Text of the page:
Money market funds usually yield better returns than savings accounts, but lower than bank fixed deposits. There is no investment without risks therefore this investment options come with some. These include:
  • The fund is a form of security. There is no guarantee that that the share price will stay at amount quoted per share although fund managers attempt to keep the price constant. High risks mean that the funds return high yield than banks savings account.
  • Money market fund rates are variable. In other words, you don’t know how much you’ll earn on your investment next month. The rate could go up or down. If it goes up, that may be a good thing. However, if it goes down and you earn less than you expected, you can end up needing more cash.
  • Money market funds returns can diminishes over time with inflation. Because money market funds are considered to be safer than other investments like stocks, long term average returns on money market funds tends to be less than long term average returns on riskier investments. However, the strategy of the fund is to invest on a short term basis.
The best place to find out about a money market fund is the fund's prospectus. You should always read one of these before buying any fund, and you can really learn a lot by reading the prospectus from several different funds. For instance,  free information on prospectuses and reports can be found here
3.    Bank fixed deposits
This investment option is for investors with low risk appetite, best for 6-12 months investment period. Also referred to as term deposits, this product would be offered by all banks. Minimum investment period for bank Fixed Deposits (FDs) is 30 days. This investment options shall be ideally used to the period of 6 to 12 months. Normally interest on bank less than 6 months bank FDs is likely to be lower than money market fund returns. It is important to plan your investment time frame while investing in this instrument because early withdrawals typically carry a penalty.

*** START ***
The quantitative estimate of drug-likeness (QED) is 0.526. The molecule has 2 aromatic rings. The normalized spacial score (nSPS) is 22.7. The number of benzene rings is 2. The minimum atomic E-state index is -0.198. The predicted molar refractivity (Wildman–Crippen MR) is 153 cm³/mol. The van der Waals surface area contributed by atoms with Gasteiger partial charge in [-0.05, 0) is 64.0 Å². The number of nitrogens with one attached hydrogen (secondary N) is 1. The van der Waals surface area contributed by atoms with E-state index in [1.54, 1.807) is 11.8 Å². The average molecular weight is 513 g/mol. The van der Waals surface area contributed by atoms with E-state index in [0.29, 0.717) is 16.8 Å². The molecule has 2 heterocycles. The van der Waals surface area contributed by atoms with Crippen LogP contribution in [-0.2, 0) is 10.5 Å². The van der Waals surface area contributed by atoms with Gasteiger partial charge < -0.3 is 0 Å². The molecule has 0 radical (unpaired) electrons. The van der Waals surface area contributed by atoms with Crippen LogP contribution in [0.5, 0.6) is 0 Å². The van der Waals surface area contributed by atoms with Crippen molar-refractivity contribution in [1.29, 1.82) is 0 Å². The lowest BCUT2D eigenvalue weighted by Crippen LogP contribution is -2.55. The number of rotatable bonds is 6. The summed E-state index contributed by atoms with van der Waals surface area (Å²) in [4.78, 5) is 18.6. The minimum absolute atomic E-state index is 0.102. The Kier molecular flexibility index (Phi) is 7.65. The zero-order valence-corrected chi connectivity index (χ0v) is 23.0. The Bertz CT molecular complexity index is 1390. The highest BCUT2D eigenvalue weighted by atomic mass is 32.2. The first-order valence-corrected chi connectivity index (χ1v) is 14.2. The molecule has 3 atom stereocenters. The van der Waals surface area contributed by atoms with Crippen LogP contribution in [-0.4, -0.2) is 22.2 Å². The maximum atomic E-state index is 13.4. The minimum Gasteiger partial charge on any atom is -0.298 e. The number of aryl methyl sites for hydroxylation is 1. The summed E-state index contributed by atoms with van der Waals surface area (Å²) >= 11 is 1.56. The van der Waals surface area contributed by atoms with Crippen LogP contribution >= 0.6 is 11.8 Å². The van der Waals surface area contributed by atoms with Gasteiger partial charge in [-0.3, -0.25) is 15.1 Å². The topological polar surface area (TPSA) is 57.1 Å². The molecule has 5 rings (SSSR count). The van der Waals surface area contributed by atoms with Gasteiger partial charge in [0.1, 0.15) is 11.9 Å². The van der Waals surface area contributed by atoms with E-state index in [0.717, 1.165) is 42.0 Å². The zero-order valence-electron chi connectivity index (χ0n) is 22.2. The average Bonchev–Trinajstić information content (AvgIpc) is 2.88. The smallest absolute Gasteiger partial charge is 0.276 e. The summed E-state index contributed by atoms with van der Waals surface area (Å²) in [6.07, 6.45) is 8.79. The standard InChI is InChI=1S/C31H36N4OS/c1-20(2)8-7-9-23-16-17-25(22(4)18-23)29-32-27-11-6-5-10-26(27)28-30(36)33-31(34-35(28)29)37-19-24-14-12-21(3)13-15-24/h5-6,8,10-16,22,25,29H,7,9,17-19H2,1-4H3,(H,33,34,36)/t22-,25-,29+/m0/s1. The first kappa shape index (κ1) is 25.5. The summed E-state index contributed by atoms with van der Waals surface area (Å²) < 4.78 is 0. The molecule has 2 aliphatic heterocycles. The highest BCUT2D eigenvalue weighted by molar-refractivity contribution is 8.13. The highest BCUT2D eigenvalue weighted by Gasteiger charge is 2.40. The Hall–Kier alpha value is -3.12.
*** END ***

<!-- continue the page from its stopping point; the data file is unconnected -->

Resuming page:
Term deposits are an extremely safe investment and are therefore very appealing to conservative, low-risk investors. By having the money tied up you'll generally get a higher rate with a term deposit compared with a demand deposit.
What are the main features of Fixed Deposit Account?
The main features of fixed deposit account are as follows:-
  • The main purpose of fixed deposit account is to enable the individuals to earn a higher rate of interest on their surplus funds (extra money).
  • The amount can be deposited only once. For further such deposits, separate accounts need to be opened.
  • A high interest rate is paid on fixed deposits. The rate of interest may vary as per amount, period and from bank to bank.
  • Withdrawals are not allowed. However, in case of emergency, banks allow to close the fixed account prior to maturity date. In such cases, the bank deducts 1% (deduction percentage many vary) from the interest payable as on that date.
  • The depositor is given a fixed deposit receipt, which depositor has to produce at the time of maturity. The deposit can be renewed for a further period.
As you keep in mind the investment advice set out above, never invest capital required for your survival. Invest only that money that you can afford to lose completely and seek advise from a professional financial advisor if you in doubt.
To your success.
Ayodele Ojo